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The Mermaid and Mrs Hancock book review

By Anna Hill Content Note: sex work, sexual violence (in the novel, not in this review), racism (just a note that I’m white and not a sex worker) I first came across The Mermaid and Mrs Hancock when I watched a video with the author, Imogen Hermes Gowar, giving a tour and talking about sex work and Georgian…

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Asian American and Pacific Islander Heritage Month: Artists to Check Out

By Stephanie Wang May is Asian American and Pacific Islander Heritage Month, a designation to celebrate the culture, traditions, and history of Asian Americans and Pacific Islanders in the United States. As a child of immigrants from China, my Asian American identity has been a core part of my identity, allowing me to experience both…

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When I Hit You by Meena Kandasamy – a review

By Anna Hill Content warnings: domestic and sexual violence When I Hit You by Meena Kandasamy is the first book I’ve read from the Women’s Prize for Fiction longlist this year (you can see the whole longlist and the newly released shortlist here), and it has certainly set a high standard. I’ve never read anything from Kandasamy…

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“Probably Just” – a poem by Jane Atoms

Content note: Domestic violence, partner violence My mother says, “I know you can do better” But she probably just doesn’t like the way you look. Because I love you, and I know you love me too. My sister says, “He wouldn’t be a responsible father” But she probably just thinks you party too hard. Because…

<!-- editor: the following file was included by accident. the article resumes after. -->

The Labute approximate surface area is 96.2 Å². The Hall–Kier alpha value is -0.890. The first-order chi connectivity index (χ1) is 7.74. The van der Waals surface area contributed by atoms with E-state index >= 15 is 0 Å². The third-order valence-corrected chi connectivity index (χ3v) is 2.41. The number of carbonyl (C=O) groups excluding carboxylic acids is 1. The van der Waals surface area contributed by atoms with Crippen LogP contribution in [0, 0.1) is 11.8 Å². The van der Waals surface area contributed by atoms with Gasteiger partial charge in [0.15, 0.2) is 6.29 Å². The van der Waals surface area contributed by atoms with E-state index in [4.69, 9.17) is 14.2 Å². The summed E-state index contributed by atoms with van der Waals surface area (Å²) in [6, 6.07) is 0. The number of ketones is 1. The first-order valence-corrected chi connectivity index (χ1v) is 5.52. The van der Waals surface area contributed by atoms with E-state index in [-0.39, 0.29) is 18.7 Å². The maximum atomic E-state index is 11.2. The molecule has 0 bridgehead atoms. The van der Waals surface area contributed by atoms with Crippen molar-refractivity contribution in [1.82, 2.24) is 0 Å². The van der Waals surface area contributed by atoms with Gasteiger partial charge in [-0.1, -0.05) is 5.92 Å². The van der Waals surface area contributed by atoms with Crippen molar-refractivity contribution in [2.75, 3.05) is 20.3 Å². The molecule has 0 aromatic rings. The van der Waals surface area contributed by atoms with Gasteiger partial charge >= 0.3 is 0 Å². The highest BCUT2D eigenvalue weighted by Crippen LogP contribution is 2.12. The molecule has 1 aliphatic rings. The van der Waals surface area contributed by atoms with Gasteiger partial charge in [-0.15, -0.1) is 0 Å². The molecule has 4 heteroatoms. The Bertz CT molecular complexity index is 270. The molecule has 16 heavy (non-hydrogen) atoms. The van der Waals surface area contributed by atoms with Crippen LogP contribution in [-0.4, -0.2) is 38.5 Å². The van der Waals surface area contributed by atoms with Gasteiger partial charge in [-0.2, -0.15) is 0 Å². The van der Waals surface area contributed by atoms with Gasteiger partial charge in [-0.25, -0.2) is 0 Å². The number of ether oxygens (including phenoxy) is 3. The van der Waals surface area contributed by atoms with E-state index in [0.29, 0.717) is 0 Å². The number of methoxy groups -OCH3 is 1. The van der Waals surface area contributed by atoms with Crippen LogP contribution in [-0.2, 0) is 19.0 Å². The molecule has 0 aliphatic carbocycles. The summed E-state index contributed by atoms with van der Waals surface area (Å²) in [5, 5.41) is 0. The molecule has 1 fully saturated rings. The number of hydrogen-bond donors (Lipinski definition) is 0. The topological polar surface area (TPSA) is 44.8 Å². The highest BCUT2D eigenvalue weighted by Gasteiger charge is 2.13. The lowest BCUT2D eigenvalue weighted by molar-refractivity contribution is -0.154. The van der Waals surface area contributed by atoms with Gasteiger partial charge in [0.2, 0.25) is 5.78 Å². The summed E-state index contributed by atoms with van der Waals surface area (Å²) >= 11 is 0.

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It’s either lunch or a tampon

By Kaylen Forsyth What could easily be mistaken as the dismal opening to some generic dystopian fiction is actually a common reality for over 1.2 billion women across the globe. Yes, you read that figure correctly. You can put down your cup of coffee and rub your eyes as much as you want – the figure won’t…

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Being open about mental health: what about eating disorders?

Content note: Mental health, eating disorders Society, in the last couple of years, has changed with regards to attitudes to mental illness. Depression and anxiety are becoming less stigmatised – people talk about them a lot, it’s more acceptable to use humour as a form of coping with them, and it’s more understood. Maybe this…

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Naming myself Witch

By Anna Hill As a kid I desperately wanted to be a witch. Now I’m grown up (kinda…) and I am one! I was always fascinated by the idea of witchcraft, but it was only in January 2017 that I really decided to dedicate time to witchcraft and develop my own practice. I think my first…

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Cafeteria Judaism and feminine queer identity

By Kara Sherman “Man shall not lie with man as man does with a woman. For it is an abomination” (Leviticus 18:22) Religion isn’t always easy. I often like to pretend it is — buzzwords like “interfaith” and “pluralism” pervade my discussions about faith. But every now and again, I’m reminded that the history of…

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